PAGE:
Takagi-Sugeno-Kang (TSK) fuzzy systems are very useful machine learning models for regression problems. However, to our knowledge, there has not existed an efficient and effective training algorithm that enables them to deal with big data. Inspired by the connections between TSK fuzzy systems and neural networks, we extend three powerful neural network optimization techniques, i.e., mini-batch gradient descent, regularization, and AdaBound, to TSK fuzzy systems, and also propose a novel DropRule technique specifically for training TSK fuzzy systems. Our final algorithm, mini-batch gradient descent with regularization, DropRule and AdaBound (MBGD-RDA), can achieve fast convergence in training TSK fuzzy systems, and also superior generalization performance in testing. It can be used for training TSK fuzzy systems on datasets of any size; however, it is particularly useful for big datasets, on which currently no other efficient training algorithms exist.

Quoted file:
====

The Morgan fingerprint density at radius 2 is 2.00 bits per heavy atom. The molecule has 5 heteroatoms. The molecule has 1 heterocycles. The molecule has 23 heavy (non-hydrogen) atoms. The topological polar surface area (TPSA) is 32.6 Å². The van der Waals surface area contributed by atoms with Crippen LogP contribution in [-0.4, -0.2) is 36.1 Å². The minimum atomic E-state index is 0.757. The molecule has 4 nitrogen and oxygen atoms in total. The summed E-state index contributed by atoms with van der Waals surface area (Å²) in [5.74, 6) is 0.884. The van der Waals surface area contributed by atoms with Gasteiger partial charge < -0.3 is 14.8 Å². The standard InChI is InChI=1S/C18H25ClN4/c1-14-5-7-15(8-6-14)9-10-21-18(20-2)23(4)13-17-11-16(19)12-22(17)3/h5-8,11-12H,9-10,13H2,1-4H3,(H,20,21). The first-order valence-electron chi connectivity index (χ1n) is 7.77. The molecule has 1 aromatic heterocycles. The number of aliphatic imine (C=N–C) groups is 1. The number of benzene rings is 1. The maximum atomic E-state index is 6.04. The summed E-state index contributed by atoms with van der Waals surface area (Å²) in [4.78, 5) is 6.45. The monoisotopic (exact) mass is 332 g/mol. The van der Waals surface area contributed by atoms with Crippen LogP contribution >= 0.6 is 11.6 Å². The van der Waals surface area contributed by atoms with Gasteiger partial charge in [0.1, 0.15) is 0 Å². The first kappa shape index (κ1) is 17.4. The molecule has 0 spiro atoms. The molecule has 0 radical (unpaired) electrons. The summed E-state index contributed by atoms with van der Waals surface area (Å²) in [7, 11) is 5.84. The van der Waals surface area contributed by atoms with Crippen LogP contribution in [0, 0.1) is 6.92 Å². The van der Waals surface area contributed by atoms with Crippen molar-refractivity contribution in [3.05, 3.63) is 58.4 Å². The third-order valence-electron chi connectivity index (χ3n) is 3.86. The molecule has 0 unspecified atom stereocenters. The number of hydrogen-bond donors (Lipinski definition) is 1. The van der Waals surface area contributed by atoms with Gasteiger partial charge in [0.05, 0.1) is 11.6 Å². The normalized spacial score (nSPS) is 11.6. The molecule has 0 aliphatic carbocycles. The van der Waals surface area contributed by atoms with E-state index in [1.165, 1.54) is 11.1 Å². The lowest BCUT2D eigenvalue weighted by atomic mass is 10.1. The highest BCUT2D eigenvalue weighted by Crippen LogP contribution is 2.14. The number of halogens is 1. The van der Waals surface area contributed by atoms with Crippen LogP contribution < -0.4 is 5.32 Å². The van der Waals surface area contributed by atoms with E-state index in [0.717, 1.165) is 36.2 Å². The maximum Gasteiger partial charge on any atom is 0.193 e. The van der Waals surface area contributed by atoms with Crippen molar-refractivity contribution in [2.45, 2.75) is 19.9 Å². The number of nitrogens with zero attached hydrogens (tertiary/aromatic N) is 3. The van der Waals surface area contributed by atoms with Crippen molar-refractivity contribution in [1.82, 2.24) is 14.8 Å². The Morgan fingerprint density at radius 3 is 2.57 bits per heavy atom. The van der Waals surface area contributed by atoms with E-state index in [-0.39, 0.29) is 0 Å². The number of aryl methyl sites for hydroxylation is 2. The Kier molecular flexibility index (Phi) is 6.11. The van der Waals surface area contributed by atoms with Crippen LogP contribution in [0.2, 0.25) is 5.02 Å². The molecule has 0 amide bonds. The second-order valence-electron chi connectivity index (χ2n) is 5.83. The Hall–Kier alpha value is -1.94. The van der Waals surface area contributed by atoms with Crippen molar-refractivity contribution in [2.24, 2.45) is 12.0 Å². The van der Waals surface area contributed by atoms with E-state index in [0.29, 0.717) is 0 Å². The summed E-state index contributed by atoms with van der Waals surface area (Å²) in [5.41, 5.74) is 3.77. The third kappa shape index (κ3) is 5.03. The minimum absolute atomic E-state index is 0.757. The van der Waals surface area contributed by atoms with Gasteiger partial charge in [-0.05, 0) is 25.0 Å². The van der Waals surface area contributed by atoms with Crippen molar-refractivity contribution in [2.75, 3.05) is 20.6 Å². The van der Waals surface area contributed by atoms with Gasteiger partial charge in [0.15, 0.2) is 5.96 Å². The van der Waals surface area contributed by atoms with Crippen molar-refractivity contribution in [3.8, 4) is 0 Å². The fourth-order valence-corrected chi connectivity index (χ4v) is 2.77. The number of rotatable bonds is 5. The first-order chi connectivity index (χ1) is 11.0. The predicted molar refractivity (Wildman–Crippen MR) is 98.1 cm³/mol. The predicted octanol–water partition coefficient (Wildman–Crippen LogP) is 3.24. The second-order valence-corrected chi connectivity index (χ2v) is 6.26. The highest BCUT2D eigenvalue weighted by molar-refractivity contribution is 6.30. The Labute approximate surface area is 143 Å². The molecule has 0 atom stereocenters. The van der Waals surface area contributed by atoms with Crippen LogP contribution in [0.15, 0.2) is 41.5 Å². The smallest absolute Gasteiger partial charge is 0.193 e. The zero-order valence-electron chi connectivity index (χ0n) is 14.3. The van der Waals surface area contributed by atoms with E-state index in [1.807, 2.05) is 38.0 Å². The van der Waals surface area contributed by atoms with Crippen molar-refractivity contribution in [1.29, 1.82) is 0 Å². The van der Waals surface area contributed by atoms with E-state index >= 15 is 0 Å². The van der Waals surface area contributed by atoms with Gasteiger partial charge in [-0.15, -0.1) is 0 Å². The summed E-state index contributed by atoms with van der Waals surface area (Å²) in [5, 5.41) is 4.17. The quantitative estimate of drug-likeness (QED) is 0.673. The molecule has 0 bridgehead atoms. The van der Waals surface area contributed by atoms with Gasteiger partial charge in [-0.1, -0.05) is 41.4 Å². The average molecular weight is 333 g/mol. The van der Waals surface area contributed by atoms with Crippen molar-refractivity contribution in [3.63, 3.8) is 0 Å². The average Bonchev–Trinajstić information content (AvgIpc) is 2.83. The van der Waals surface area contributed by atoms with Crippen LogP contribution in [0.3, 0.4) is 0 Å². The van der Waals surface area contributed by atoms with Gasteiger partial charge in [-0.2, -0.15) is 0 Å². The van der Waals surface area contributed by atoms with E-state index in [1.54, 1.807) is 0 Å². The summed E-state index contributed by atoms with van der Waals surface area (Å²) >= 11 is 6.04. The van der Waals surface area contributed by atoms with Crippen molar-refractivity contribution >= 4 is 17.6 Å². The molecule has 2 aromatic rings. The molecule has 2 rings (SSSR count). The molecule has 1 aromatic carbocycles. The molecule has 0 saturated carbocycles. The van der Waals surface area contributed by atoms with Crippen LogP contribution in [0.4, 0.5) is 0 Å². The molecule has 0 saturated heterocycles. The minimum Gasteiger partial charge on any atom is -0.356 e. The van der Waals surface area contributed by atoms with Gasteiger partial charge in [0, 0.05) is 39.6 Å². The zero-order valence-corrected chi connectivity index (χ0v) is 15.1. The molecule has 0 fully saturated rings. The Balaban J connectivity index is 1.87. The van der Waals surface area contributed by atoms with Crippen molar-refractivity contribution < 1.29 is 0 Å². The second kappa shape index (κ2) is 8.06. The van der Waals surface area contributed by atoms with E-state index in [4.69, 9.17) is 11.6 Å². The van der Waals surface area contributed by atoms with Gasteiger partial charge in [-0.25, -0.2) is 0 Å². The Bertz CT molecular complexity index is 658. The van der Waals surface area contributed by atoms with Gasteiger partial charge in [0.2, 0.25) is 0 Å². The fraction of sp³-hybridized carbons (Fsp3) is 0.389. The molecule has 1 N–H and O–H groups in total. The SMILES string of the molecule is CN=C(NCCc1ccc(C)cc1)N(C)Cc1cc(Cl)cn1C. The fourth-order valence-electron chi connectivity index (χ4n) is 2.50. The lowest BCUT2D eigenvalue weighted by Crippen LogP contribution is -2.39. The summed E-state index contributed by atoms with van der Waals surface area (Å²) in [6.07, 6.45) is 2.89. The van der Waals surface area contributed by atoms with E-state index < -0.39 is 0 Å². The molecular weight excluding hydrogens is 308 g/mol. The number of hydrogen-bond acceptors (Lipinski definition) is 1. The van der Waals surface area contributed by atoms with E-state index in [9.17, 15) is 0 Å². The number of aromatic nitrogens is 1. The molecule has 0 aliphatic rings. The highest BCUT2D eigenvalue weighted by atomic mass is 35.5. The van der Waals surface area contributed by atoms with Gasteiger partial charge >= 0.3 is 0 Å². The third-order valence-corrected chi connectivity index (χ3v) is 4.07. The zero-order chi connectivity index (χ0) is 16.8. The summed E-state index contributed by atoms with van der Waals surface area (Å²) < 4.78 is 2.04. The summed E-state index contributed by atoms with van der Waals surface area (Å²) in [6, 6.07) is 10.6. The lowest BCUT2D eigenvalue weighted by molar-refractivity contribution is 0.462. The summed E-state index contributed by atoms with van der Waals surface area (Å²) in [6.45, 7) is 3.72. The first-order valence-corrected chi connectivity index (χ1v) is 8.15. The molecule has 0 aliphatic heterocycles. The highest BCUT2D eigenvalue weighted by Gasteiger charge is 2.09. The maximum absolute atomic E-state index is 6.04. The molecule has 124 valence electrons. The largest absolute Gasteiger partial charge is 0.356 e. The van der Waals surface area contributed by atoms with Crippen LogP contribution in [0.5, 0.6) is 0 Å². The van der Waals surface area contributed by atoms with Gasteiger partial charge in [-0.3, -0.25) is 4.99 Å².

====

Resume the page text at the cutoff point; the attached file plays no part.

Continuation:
In this paper, a novel stepwise learning approach based on estimating desired premise parts' outputs by solving a constrained optimization problem is proposed. This learning approach does not require backpropagating the output error to learn the premise parts' parameters. Instead, the near best output values of the rules premise parts are estimated and their parameters are changed to reduce the error between current premise parts' outputs and the estimated desired ones. Therefore, the proposed learning method avoids error backpropagation, which lead to vanishing gradient and consequently getting stuck in a local optimum. The proposed method does not need any initialization method. This learning method is utilized to train a new Takagi-Sugeno-Kang (TSK) Fuzzy Neural Network with correlated fuzzy rules including many parameters in both premise and consequent parts, avoiding getting stuck in a local optimum due to vanishing gradient. To learn the proposed network parameters, first, a constrained optimization problem is introduced and solved to estimate the desired values of premise parts' output values. Next, the error between these values and the current ones is utilized to adapt the premise parts' parameters based on the gradient-descent (GD) approach. Afterward, the error between the desired and network's outputs is used to learn consequent parts' parameters by the GD method. The proposed paradigm is successfully applied to real-world time-series prediction and regression problems. According to experimental results, its performance outperforms other methods with a more parsimonious structure.